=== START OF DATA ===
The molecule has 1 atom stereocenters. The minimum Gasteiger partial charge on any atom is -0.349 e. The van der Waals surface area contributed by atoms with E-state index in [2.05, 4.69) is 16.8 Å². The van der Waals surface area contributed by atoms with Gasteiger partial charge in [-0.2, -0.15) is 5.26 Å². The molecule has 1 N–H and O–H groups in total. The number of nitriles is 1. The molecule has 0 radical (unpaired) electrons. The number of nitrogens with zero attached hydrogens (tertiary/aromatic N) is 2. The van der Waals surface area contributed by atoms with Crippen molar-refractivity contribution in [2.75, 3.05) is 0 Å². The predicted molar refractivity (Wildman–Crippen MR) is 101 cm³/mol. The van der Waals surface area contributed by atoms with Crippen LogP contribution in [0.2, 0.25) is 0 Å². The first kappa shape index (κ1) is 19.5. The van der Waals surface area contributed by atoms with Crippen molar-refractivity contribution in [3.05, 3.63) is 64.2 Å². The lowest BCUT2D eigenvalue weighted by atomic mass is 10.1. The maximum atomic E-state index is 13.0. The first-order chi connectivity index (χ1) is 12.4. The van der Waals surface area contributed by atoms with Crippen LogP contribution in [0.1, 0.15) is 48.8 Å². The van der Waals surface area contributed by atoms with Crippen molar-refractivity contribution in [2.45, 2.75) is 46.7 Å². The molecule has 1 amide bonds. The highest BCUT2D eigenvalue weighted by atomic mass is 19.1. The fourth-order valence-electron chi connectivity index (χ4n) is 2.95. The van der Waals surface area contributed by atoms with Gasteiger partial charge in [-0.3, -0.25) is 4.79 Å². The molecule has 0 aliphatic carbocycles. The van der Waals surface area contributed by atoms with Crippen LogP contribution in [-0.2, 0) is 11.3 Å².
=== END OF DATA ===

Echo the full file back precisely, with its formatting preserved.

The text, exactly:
The molecule has 1 atom stereocenters. The minimum Gasteiger partial charge on any atom is -0.349 e. The van der Waals surface area contributed by atoms with E-state index in [2.05, 4.69) is 16.8 Å². The van der Waals surface area contributed by atoms with Gasteiger partial charge in [-0.2, -0.15) is 5.26 Å². The molecule has 1 N–H and O–H groups in total. The number of nitriles is 1. The molecule has 0 radical (unpaired) electrons. The number of nitrogens with zero attached hydrogens (tertiary/aromatic N) is 2. The van der Waals surface area contributed by atoms with Crippen molar-refractivity contribution in [2.75, 3.05) is 0 Å². The predicted molar refractivity (Wildman–Crippen MR) is 101 cm³/mol. The van der Waals surface area contributed by atoms with Crippen LogP contribution in [0.2, 0.25) is 0 Å². The first kappa shape index (κ1) is 19.5. The van der Waals surface area contributed by atoms with Crippen molar-refractivity contribution in [3.05, 3.63) is 64.2 Å². The lowest BCUT2D eigenvalue weighted by atomic mass is 10.1. The maximum atomic E-state index is 13.0. The first-order chi connectivity index (χ1) is 12.4. The van der Waals surface area contributed by atoms with Crippen LogP contribution in [0.1, 0.15) is 48.8 Å². The van der Waals surface area contributed by atoms with Crippen molar-refractivity contribution in [2.45, 2.75) is 46.7 Å². The molecule has 1 amide bonds. The highest BCUT2D eigenvalue weighted by atomic mass is 19.1. The fourth-order valence-electron chi connectivity index (χ4n) is 2.95. The van der Waals surface area contributed by atoms with Gasteiger partial charge in [-0.3, -0.25) is 4.79 Å². The molecule has 0 aliphatic carbocycles. The van der Waals surface area contributed by atoms with Crippen LogP contribution in [-0.2, 0) is 11.3 Å².